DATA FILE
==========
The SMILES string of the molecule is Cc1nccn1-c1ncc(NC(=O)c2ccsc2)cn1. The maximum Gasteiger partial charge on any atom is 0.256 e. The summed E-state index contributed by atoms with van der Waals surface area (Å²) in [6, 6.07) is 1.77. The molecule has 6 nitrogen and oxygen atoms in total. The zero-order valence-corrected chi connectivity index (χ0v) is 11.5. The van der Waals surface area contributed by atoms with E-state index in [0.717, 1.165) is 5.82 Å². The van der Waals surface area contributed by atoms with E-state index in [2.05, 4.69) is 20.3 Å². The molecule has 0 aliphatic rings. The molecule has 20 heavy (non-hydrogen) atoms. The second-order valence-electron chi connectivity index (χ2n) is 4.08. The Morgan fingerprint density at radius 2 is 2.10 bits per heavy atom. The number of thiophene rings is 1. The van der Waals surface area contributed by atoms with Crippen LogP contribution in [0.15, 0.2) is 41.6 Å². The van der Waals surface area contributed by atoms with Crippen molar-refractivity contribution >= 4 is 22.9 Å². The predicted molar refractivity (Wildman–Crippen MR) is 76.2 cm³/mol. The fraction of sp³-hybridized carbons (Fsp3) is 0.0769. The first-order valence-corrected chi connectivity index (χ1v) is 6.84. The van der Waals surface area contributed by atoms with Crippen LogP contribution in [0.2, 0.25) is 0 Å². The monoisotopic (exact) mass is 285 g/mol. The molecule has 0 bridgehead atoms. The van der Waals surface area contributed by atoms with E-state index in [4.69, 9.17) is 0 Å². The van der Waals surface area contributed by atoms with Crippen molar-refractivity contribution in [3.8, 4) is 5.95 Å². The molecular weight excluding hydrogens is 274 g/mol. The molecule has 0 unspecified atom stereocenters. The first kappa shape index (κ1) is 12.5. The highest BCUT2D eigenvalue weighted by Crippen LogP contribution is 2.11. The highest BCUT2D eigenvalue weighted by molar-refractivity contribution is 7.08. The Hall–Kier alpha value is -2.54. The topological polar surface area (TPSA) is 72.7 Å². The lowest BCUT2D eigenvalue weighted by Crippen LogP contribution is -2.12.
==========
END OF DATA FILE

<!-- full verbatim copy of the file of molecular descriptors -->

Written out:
The SMILES string of the molecule is Cc1nccn1-c1ncc(NC(=O)c2ccsc2)cn1. The maximum Gasteiger partial charge on any atom is 0.256 e. The summed E-state index contributed by atoms with van der Waals surface area (Å²) in [6, 6.07) is 1.77. The molecule has 6 nitrogen and oxygen atoms in total. The zero-order valence-corrected chi connectivity index (χ0v) is 11.5. The van der Waals surface area contributed by atoms with E-state index in [0.717, 1.165) is 5.82 Å². The van der Waals surface area contributed by atoms with E-state index in [2.05, 4.69) is 20.3 Å². The molecule has 0 aliphatic rings. The molecule has 20 heavy (non-hydrogen) atoms. The second-order valence-electron chi connectivity index (χ2n) is 4.08. The Morgan fingerprint density at radius 2 is 2.10 bits per heavy atom. The number of thiophene rings is 1. The van der Waals surface area contributed by atoms with Crippen LogP contribution in [0.15, 0.2) is 41.6 Å². The van der Waals surface area contributed by atoms with Crippen molar-refractivity contribution >= 4 is 22.9 Å². The predicted molar refractivity (Wildman–Crippen MR) is 76.2 cm³/mol. The fraction of sp³-hybridized carbons (Fsp3) is 0.0769. The first-order valence-corrected chi connectivity index (χ1v) is 6.84. The van der Waals surface area contributed by atoms with Crippen LogP contribution in [0.2, 0.25) is 0 Å². The monoisotopic (exact) mass is 285 g/mol. The molecule has 0 bridgehead atoms. The van der Waals surface area contributed by atoms with E-state index in [4.69, 9.17) is 0 Å². The van der Waals surface area contributed by atoms with Crippen molar-refractivity contribution in [3.8, 4) is 5.95 Å². The molecular weight excluding hydrogens is 274 g/mol. The molecule has 0 unspecified atom stereocenters. The first kappa shape index (κ1) is 12.5. The highest BCUT2D eigenvalue weighted by Crippen LogP contribution is 2.11. The highest BCUT2D eigenvalue weighted by molar-refractivity contribution is 7.08. The Hall–Kier alpha value is -2.54. The topological polar surface area (TPSA) is 72.7 Å². The lowest BCUT2D eigenvalue weighted by Crippen LogP contribution is -2.12.